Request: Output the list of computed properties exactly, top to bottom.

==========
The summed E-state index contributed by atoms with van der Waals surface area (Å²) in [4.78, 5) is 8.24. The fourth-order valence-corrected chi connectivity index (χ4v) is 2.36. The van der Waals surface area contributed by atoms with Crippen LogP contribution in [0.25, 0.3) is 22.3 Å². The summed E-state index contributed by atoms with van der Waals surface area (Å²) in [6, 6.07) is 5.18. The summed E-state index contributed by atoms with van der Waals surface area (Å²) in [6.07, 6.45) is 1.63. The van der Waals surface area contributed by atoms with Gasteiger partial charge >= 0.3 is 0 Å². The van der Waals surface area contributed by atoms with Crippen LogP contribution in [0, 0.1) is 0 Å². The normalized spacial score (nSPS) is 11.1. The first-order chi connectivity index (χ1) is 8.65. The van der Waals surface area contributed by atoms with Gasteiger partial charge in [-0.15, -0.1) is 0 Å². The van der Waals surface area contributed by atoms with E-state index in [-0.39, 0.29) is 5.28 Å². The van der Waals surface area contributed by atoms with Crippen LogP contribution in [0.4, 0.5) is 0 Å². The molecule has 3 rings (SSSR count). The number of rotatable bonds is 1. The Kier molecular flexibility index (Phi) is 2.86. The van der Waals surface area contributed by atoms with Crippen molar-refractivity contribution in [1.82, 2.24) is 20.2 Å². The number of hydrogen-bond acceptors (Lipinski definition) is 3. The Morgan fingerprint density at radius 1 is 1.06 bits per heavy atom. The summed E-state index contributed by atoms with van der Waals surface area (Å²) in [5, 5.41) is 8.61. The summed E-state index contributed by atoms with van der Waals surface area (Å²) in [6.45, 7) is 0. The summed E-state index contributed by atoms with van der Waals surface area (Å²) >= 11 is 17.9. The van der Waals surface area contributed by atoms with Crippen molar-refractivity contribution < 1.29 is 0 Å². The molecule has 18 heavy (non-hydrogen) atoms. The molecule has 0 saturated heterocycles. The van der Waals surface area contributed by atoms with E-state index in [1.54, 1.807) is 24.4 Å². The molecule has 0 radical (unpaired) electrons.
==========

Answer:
The summed E-state index contributed by atoms with van der Waals surface area (Å²) in [4.78, 5) is 8.24. The fourth-order valence-corrected chi connectivity index (χ4v) is 2.36. The van der Waals surface area contributed by atoms with Crippen LogP contribution in [0.25, 0.3) is 22.3 Å². The summed E-state index contributed by atoms with van der Waals surface area (Å²) in [6, 6.07) is 5.18. The summed E-state index contributed by atoms with van der Waals surface area (Å²) in [6.07, 6.45) is 1.63. The van der Waals surface area contributed by atoms with Gasteiger partial charge >= 0.3 is 0 Å². The van der Waals surface area contributed by atoms with Crippen LogP contribution in [0, 0.1) is 0 Å². The normalized spacial score (nSPS) is 11.1. The first-order chi connectivity index (χ1) is 8.65. The van der Waals surface area contributed by atoms with Gasteiger partial charge in [-0.15, -0.1) is 0 Å². The van der Waals surface area contributed by atoms with E-state index in [-0.39, 0.29) is 5.28 Å². The van der Waals surface area contributed by atoms with Crippen LogP contribution in [0.4, 0.5) is 0 Å². The molecule has 3 rings (SSSR count). The number of rotatable bonds is 1. The Kier molecular flexibility index (Phi) is 2.86. The van der Waals surface area contributed by atoms with Crippen molar-refractivity contribution in [1.82, 2.24) is 20.2 Å². The number of hydrogen-bond acceptors (Lipinski definition) is 3. The Morgan fingerprint density at radius 1 is 1.06 bits per heavy atom. The summed E-state index contributed by atoms with van der Waals surface area (Å²) in [5, 5.41) is 8.61. The summed E-state index contributed by atoms with van der Waals surface area (Å²) in [6.45, 7) is 0. The summed E-state index contributed by atoms with van der Waals surface area (Å²) >= 11 is 17.9. The van der Waals surface area contributed by atoms with Crippen molar-refractivity contribution < 1.29 is 0 Å². The molecule has 18 heavy (non-hydrogen) atoms. The molecule has 0 saturated heterocycles. The van der Waals surface area contributed by atoms with E-state index in [1.54, 1.807) is 24.4 Å². The molecule has 0 radical (unpaired) electrons.